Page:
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Discussion papers
https://doi.org/10.5194/acp-2019-179
© Author(s) 2019. This work is distributed under
the Creative Commons Attribution 4.0 License.
https://doi.org/10.5194/acp-2019-179
© Author(s) 2019. This work is distributed under
the Creative Commons Attribution 4.0 License.

Submitted as: research article 13 Mar 2019

Submitted as: research article | 13 Mar 2019

Review status
This discussion paper is a preprint. A revision of this manuscript was accepted for the journal Atmospheric Chemistry and Physics (ACP) and is expected to appear here in due course.

Observations and hypotheses related to low to middle free tropospheric aerosol, water vapor and altocumulus cloud layers within convective weather regimes: A SEAC4RS case study

Jeffrey S. Reid1, Derek J. Posselt2, Kathleen Kaku3, Robert A. Holz4, Gao Chen5, Edwin W. Eloranta4, Ralph E. Kuehn4, Sarah Woods6, Jianglong Zhang7, Bruce Anderson5, T. Paul Bui8, Glenn S. Diskin5, Patrick Minnis5, Michael J. Newchurch9, Simone Tanelli2, Charles R. Trepte5, K. Lee Thonrhill5, and Luke D. Ziemba5 Jeffrey S. Reid et al.
  • 1US Naval Research Laboratory, Marine Meteorology Division Monterey CA
  • 2Jet Propulsion Laboratory, Pasadena CA
  • 3General Dynamics, Naval Research Laboratory, Monterey CA
  • 4Space Sciences Engineering Center, University of Wisconsin, Madison WI
  • 5NASA Langley Research Center, Science Directorate, Hampton VA
  • 6SPEC Inc. Boulder CO
  • 7University of North Dakota, Grand Forks, ND
  • 8NASA Ames Research Center, Mountain View, CA
  • 9Atmospheric Science Department, University of Alabama in Huntsville, Huntsville, AL

Abstract. The NASA Studies of Emissions & Atmospheric Composition, Clouds & Climate Coupling by Regional Surveys (SEAC4RS) project included goals related to aerosol particle lifecycle in convective regimes. Using the University of Wisconsin High Spectral Resolution Lidar system at Huntsville, Alabama USA and the NASA DC-8 research aircraft, we investigate the altitude dependence of aerosol, water vapor and Altocumulus (Ac) properties in the free troposphere from a canonical August 12, 2013 convective storm case as a segue to a presentation of a mission wide analysis. It stands to reason that any moisture detrainment from convection must have an associated aerosol layer. Modes of covariability between aerosol, water vapor and Ac are examined relative to the boundary layer entrainment zone, 0 °C level, and anvil, a region known to contain Ac clouds and a complex aerosol layering structure (Reid et al., 2017). Multiple aerosol layers in regions warmer than 0 °C were observed within the PBL entrainment zone. At 0 °C there is a proclivity for aerosol and water vapor detrainment from storms, in association with melting level Ac shelves. Finally, at temperatures colder than 0 °C, weak aerosol layers were identified above Cumulus congestus tops (~0 °C and ~ 20 °C). Stronger aerosol signals return in association with anvil outflow. In situ data suggest that detraining particles undergo aqueous phase or heterogeneous chemical or microphysical transformations, while at the same time larger particles are being scavenged at higher altitudes leading to enhanced nucleation. We conclude by discussing hypotheses regarding links to aerosol emissions and potential indirect effects on Ac clouds.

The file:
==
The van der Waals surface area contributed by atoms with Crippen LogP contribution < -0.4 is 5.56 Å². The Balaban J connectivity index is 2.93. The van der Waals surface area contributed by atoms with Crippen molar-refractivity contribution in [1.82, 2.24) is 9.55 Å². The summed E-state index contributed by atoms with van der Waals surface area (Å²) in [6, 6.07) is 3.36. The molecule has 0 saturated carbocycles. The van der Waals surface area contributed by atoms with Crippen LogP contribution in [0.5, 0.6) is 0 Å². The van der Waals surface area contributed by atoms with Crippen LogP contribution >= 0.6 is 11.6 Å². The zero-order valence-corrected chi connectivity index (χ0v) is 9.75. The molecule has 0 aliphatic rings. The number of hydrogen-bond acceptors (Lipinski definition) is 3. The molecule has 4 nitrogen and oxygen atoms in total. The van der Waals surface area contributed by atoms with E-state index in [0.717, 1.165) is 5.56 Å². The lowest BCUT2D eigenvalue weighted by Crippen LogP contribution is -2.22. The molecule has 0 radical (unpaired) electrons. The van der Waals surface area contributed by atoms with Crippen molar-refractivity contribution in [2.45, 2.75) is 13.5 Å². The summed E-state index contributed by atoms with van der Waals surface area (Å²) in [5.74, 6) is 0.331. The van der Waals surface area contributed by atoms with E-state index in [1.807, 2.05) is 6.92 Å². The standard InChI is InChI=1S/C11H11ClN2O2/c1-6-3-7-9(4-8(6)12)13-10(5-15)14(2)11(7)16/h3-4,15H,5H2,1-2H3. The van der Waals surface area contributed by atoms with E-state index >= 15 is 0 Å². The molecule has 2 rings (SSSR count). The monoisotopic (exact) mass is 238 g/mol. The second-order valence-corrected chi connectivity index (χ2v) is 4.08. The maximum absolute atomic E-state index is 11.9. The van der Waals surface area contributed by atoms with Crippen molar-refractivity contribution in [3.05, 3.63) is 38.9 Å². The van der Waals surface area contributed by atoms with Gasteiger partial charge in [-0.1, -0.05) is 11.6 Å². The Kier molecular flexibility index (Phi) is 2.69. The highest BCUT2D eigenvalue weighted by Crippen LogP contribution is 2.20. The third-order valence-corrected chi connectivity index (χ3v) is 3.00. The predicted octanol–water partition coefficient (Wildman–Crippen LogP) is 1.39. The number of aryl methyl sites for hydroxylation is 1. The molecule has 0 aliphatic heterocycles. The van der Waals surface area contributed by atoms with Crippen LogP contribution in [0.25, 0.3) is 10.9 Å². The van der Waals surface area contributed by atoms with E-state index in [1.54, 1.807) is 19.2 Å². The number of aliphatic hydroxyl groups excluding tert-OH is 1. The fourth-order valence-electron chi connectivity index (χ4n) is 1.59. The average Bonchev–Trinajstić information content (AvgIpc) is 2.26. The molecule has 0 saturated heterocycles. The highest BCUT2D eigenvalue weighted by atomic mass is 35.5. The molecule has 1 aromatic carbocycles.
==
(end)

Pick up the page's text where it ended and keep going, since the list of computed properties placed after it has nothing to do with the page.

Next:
Jeffrey S. Reid et al.
Jeffrey S. Reid et al.
Jeffrey S. Reid et al.
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Short summary
New highly sensitive lidar systems demonstrate complex but faint aerosol features associated with altocumulus clouds in the middle free troposphere. Such aerosol layers formed in convective outflow are explored. Using the NASA SEAC4RS mission airborne dataset, free tropospheric layers are shown to have strong relationships to mid-level tropospheric clouds, an important but difficult-to-model or monitor cloud regime for climate studies.
New highly sensitive lidar systems demonstrate complex but faint aerosol features associated...
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